Cloister Commentary, Day 89: A Sand Grain

I’ll admit, I ran myself through a ringer yesterday.

Before I took a sip of coffee at 4:55 a.m., I found myself in a quagmire we all know too well: an irresolvable on-line tangle with someone. Why did I insist on engaging? That drained me of almost all the energy that sleep had restored to me–and more significantly, it left me distressed. Finally disengaged and recovered just in time to teach, my students graced me with the most enjoyable class I’ve overseen in over a year. Did I mention I’ve often been called “Mr. Overseen”? That’s the power of my gaze! They made me laugh with pleasure with their insights. After class, I couldn’t just be grateful for the nice session and bask in it; I had to revisit the previous briar of a conversation, fret about a technical GoFundMe issue, revisit the previous briar of a conversation, and perseverate over a lost package until my surging stress level merged with a very strong cup of tea and brought me to the edge of explosion. Nicole, as she does reliably, talked me back about 10 feet from the ledge and onto the couch, where, despite my heart pounding, I eventually lapsed into a 15-minute five-fathoms-deep nap. I awakened not very Van Winkle-like to resume worrying and wishing my old friend was on this plane to talk to–until I checked the GoFundMe to see an anonymous $1000 donation in his memory, the sheer generosity of which (quite seriously) brought me to tears. And joy. Then my high school chum Marcy plunged me into the abyss of depression by reminding me that we graduated from high school two score and about a month ago (does that sound longer ago or nearer to now than 40 YEARS?). Then my good friend Henry called and restored my emotional equilibrium and acceptance of mortality with compassion and humor. Finally, enchiladas, two cold Budweisers, and a dive into the work of Jeff City’s Chester Himes brought me back to myself.

Anyway–it was a day. I am now thankful I was alive for it, and today I am going to try act like I just read a book by Thich Nhat Hanh, which I just did, and also act like I understand that my troubles are like a sand grain in my shoe compared to so many others I know and don’t know–as I should. I hope you all have a better day than yesterday, too.

Streaming for Strivers:

How I’m starting the morning THIS morning. This is for the Carthage High School Class of 1980.

Cloister Commentary, Day 40: Lightning Strikes!

Almost every time we’ve walked the neighborhood, on our way over to or back from Parkade Park we stop and chat with our neighbor Kelly. She’s an educator like us, and yesterday we talked to her curb-to-window (COVID-style). We generally share how we’re making it, what’s frustrating us, and what we need (and need not) to be doing. Speaking of the latter, she’s been biking the Katy, and that inspired us to get out on one of our epic Old 63-to-Scott Boulevard hikes very soon.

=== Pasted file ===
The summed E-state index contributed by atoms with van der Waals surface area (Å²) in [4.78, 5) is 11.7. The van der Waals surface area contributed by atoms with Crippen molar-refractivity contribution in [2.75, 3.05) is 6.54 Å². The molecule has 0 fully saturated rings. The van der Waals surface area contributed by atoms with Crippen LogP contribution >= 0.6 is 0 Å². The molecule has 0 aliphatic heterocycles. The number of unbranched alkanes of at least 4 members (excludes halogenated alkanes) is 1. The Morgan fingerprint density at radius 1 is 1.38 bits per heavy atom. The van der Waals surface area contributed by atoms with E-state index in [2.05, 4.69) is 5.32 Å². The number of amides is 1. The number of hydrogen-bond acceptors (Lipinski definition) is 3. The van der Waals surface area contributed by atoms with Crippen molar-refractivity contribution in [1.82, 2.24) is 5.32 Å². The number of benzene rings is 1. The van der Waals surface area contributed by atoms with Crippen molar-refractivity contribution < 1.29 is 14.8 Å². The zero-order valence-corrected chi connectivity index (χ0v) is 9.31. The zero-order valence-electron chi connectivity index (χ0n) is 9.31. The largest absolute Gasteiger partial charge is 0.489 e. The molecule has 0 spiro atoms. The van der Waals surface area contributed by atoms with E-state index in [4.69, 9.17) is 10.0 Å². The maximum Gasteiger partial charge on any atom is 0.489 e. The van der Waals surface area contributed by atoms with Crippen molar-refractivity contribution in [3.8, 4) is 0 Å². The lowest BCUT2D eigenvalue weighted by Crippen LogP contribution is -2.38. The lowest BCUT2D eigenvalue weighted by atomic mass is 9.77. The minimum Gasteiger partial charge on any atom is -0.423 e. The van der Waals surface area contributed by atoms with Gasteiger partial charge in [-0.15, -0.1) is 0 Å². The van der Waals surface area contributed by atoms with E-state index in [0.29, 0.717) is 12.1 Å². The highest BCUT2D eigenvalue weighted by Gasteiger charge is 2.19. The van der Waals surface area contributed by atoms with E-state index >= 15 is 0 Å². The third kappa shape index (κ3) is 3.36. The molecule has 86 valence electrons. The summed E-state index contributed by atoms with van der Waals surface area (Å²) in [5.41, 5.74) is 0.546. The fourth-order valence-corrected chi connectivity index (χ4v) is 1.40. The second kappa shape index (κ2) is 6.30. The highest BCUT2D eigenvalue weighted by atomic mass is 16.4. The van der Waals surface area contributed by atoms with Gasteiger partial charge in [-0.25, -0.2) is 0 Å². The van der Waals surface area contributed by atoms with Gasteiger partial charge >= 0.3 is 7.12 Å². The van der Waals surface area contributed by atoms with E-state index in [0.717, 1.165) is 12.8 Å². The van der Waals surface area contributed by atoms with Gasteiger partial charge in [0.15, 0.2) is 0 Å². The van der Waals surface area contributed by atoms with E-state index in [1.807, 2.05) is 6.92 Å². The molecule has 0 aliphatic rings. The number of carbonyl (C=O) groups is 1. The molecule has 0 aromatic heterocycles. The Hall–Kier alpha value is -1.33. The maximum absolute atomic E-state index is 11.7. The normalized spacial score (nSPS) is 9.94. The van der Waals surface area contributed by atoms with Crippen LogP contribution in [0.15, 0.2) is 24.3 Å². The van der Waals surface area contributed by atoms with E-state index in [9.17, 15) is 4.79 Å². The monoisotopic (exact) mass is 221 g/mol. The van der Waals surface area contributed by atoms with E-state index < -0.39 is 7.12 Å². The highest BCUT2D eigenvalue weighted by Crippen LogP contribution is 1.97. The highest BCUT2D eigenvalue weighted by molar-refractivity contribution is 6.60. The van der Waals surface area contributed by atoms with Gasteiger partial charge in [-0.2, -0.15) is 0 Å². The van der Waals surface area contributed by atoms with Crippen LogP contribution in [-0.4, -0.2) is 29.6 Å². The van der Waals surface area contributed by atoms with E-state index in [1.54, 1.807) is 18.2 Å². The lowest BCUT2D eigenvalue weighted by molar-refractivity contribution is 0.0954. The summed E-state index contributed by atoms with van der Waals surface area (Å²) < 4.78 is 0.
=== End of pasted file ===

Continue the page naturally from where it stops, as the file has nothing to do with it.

We knew a storm was brewing, so when we returned from our walk, Nicole went out back to bring in the deck umbrella. The windows were open, and, standing in the kitchen, I heard a sizzling crackle, saw a quick flash, then heard a boom. My heart jumped into my throat, then I heard the umbrella fall to the deck and the back door swing open. Wide-eyed, Nicole appeared, eyes wide, a little pale, and uttering epithets. We are both grateful that lightning strike spared her.

I don’t know what your dog does during thunderstorms, but ours becomes angry and races through the house looking to attack every thunder-peal, so we enjoyed that for about an hour while trying to calm down after the near-electrocution. I think I’d rather he be scared.

The storm finally abated, and we spent a second straight night reading in the front room, with the windows open and listening to jazz (the full album I’m sharing below was a major highlight). What was I reading, you didn’t ask? If you happen to be seeking some good literature that springs from Missouri heritage; if you want to be both brutally enlightened and deliriously entertained; and if you want to experience one of the most inimitable voices in crime fiction, may I direct you to Jeff City-born Chester HimesHarlem Cycle of novels, which feature the laconic yet explosive detectives Coffin Ed and Gravedigger Jones? I finished Blind Man with a Gun last night and have only Plan B to go before I’ve read the whole nine-book Cycle. Himes is amazing. The titles you may have heard of are Cotton Comes to Harlem and A Rage in Harlem; they’re all very good, and pack a stiff volley of punches into 200 pages.

Streaming for Shut-Ins:

Would you like to sample a classic hard-bop jazz album that’s near-equal parts lightning swingers and probing ballads? I knew that you would.